Don’t we want to make sense?
Don’t we want to put our faith in something that is logical and consistent?
But again and again the Church has insisted that God will always be a bit mysterious.
The Church has insisted that the tension is not only plausible – it’s necessary.
Faced with these glaring discrepancies between how God was described in the Old Testament and the God that Jesus and Paul presented, Marcion concluded “Well, they must not be the same God.”
And so he taught Christians to discard the entire Hebrew Bible.
He taught that the Hebrew Creator God was actually evil;
that this god trapped our spirits in these material bodies and Jesus came to set us free.
Marcionism was in many ways a kissing cousin to the Docetism that Meg talked about last week.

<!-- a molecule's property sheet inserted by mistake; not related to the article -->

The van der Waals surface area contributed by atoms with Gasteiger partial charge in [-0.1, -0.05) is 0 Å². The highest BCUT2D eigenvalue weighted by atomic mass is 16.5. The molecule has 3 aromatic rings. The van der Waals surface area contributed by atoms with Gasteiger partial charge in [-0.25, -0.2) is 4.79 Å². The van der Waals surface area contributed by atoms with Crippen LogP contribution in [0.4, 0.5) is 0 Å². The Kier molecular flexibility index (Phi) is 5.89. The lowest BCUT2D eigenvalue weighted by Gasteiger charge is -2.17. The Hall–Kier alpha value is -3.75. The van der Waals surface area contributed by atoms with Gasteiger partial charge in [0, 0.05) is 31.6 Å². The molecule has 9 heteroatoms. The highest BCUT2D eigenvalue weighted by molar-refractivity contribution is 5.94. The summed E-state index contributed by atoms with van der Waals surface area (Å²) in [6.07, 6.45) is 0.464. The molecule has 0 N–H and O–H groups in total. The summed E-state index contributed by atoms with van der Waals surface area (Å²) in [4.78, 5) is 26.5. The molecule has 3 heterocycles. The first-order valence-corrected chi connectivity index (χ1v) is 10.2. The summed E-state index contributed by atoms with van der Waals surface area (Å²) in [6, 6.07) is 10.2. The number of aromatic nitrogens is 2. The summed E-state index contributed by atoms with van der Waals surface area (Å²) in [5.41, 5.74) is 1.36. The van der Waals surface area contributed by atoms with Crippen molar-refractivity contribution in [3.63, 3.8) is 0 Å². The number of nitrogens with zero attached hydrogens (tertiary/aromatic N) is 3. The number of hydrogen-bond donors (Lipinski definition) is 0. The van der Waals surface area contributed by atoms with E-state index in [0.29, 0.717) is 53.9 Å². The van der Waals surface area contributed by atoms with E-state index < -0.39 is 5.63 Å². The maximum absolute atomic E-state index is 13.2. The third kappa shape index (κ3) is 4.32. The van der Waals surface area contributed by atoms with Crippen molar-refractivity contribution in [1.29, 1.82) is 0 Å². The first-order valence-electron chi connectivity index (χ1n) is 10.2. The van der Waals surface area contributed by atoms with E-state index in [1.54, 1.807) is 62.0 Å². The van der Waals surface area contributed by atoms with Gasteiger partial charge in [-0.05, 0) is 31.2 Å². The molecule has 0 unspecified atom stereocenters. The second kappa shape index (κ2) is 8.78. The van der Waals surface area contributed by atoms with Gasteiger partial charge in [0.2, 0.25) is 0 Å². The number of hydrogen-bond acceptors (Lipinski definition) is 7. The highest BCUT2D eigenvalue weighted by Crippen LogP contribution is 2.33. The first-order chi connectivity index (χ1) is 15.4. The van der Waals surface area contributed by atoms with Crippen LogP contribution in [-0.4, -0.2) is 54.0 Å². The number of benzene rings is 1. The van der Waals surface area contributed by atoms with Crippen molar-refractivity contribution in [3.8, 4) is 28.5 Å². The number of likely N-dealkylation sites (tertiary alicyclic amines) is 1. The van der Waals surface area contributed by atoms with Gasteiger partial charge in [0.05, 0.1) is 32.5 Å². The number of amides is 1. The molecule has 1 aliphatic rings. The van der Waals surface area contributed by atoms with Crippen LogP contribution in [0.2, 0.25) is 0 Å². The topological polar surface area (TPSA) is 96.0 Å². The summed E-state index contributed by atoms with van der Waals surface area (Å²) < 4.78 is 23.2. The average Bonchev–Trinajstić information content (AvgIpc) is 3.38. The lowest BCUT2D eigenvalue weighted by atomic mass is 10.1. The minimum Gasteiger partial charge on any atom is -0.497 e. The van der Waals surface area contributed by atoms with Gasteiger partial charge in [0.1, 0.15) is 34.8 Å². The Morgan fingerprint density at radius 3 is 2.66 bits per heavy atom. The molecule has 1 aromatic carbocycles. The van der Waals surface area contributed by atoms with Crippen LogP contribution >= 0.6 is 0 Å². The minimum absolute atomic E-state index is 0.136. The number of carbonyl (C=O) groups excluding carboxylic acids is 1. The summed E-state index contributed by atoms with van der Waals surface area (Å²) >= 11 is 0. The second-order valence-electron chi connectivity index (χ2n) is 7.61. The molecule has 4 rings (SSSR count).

He even edited the Gospel of Luke so that it conveniently presented Jesus, not as one who emerged from the Jewish faith, but rather as a spiritual teacher who led his disciples to make a decisive break from this wrathful god.
I believe that, in his heart of hearts, Marcion was devoted to the story of a loving God.
The problem is that he didn’t read the Hebrew Scriptures carefully enough.
Because the Old Testament tells us
of a God who makes an everlasting covenant with Abraham and Isaac and Jacob;
a God who delivers an enslaved people from their chains.
a God who rescues Jonah from the belly of the whale,
a God who is slow to anger and abounding in steadfast love.
a God who gathers her young like a mother hen
a God who invites us to do justice, love kindness and walk humbly.
Nor did he read the New Testament carefully either.
Because the Gospels tell us about the time Jesus had a full-blown Temple-tantrum, flipping tables over because he was so mad at the money-changers profiting off of the people’s worship
The New Testament tells us more than once how Jesus warned of a judgment to come
The New testament tells us how Jesus became so frustrated with his followers because they would not internalize one, single thing that he ever taught them.